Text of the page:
The Scottish Tenant Farmers Association (STFA) has warned a cash boost for tree planting across Scotland will threaten the future of the country’s tenanted farming sector.
The group voiced its concerns after Rural Economy Secretary Fergus Ewing unveiled the Programme for Government on Wednesday, September 2, which awarded £150 million to the forestry industry.
Just £10m was made available to the agriculture sector, as part of the pilot Sustainable Agriculture Capital Grant Scheme (SACGS), which will help farmers change practices to meet Scotland’s net zero commitments.
SFTA chairman Christopher Nicholson suggested the plan would make tree planting an attractive alternative to tenant farming for landowners, with land available for new entrants and farmers to rent becoming scarcer and existing tenancy agreements in danger of not being renewed.
He said: “Additional tree planting on this scale threatens the future of the tenanted sector, as marginal land, which traditionally provided opportunities for new blood to enter farming is diverted instead into forestry.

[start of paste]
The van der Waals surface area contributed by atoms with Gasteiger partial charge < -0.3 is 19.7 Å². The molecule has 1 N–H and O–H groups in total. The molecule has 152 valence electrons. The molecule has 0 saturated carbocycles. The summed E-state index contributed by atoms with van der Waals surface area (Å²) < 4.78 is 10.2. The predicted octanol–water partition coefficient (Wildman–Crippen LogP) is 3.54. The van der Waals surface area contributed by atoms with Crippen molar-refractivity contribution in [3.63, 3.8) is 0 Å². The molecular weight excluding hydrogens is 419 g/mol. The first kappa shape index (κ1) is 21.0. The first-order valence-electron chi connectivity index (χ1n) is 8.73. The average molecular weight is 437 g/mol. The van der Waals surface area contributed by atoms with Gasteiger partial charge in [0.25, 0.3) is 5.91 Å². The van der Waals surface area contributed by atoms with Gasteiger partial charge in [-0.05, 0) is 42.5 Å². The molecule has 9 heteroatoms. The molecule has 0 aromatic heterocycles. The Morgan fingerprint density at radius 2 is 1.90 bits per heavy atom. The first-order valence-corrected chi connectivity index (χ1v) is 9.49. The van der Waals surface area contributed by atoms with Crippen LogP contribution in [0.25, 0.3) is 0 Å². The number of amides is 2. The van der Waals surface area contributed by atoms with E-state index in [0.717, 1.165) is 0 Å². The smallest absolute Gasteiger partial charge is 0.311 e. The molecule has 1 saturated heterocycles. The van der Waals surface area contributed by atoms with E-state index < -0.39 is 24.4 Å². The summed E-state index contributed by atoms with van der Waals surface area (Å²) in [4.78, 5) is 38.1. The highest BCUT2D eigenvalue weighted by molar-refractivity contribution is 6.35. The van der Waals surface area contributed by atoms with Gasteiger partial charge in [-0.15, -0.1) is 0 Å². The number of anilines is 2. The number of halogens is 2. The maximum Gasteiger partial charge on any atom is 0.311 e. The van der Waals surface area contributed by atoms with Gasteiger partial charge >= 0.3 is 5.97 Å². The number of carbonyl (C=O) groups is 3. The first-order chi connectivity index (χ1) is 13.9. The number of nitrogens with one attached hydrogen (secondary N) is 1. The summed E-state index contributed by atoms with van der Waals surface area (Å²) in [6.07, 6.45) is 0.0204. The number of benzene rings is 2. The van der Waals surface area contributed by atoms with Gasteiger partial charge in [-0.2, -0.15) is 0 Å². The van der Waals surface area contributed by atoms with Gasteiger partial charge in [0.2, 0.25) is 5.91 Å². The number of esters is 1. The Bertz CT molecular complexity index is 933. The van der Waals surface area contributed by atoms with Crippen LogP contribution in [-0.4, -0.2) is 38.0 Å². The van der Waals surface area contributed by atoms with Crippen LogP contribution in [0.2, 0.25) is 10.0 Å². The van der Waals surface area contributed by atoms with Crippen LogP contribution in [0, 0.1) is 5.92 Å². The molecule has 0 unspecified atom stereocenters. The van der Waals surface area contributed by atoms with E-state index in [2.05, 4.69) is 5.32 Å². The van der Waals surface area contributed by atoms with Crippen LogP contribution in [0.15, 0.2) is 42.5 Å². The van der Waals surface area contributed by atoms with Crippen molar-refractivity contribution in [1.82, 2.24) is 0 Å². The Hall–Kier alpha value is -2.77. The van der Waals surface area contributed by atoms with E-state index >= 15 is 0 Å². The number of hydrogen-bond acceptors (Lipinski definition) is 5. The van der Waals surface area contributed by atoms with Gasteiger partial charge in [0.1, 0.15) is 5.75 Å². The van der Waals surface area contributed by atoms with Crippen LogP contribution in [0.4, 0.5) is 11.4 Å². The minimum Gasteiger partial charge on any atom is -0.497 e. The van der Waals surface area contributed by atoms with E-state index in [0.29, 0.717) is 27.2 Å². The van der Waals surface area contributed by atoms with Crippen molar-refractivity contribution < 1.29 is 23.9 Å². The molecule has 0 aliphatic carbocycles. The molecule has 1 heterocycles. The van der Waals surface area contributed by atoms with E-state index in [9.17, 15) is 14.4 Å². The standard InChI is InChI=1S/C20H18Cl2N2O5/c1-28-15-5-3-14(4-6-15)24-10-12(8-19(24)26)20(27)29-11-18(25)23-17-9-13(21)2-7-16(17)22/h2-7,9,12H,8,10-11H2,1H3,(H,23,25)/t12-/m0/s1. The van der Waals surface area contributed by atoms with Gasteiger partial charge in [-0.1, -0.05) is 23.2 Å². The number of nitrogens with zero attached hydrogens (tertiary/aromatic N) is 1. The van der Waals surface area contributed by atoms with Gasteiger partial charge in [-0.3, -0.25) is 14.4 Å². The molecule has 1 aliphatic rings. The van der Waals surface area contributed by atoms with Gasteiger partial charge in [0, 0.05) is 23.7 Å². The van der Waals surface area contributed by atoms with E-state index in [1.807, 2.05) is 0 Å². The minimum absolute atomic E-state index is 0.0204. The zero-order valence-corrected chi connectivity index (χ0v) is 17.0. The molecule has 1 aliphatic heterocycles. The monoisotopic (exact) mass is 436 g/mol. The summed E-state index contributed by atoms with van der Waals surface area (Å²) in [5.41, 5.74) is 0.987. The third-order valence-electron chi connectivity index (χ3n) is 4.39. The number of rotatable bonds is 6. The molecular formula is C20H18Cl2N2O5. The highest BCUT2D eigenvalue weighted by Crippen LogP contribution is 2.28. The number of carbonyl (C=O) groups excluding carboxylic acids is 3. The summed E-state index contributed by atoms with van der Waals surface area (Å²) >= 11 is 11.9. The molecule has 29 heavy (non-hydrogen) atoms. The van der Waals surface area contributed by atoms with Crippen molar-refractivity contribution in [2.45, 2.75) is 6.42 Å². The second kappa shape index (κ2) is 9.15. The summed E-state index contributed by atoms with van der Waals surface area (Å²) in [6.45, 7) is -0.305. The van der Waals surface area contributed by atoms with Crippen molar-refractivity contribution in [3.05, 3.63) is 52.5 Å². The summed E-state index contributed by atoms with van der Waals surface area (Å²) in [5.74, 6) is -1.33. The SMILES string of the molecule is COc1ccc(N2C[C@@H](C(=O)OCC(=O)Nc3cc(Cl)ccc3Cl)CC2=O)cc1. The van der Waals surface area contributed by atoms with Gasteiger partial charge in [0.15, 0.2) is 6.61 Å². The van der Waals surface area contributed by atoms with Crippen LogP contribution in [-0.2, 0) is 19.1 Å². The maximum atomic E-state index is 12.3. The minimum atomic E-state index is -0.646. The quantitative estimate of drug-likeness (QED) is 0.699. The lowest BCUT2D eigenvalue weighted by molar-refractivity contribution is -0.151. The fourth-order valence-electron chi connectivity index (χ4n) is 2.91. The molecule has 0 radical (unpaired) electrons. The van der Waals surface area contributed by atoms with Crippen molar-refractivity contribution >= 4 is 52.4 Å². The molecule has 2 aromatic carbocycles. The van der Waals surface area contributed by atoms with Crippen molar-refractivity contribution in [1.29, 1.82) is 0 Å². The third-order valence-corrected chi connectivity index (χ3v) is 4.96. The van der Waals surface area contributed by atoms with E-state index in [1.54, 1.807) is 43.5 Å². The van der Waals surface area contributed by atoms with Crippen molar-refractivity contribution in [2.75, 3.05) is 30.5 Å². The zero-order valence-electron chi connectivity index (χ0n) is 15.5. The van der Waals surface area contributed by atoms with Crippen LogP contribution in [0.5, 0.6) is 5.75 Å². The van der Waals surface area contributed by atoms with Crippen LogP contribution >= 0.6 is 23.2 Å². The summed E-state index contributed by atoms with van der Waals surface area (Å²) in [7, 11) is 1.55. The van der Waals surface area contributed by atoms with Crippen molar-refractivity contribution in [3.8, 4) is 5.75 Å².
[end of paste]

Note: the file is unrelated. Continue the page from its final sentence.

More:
“STFA is aware of some secure tenants who are being put under pressure to relinquish their land for forestry development.”
Mr Nicholson also pointed out tenant farmers are prevented from taking part in some environmental schemes, including woodland creation, due to the terms of their lease.
“Although tenants with security of tenure may plant trees with the consent of their landlords, legal constraints have usually proved to have been a disincentive,” he added.
“In effect, tenants are not able to operate on a level playing field with owner occupiers, a situation which must be addressed if the tenanted sector is to survive and prosper.”
SACGS will run for five weeks, offering grants of up to £20,000 for farmers and crofters to purchase new equipment, and is part of the Agriculture Transformation Programme, which has already dedicated £1m to help farmers and crofters diversify into forestry.
STFA will request a meeting with Mr Ewing to discuss the impact of increased tree planting targets and other barriers to diversification on the tenanted sector, including the protection of existing tenants being forced to give up land for forestry without adequate compensation and finding ways to encourage tenants to take advantage of tree planting and other diversification options.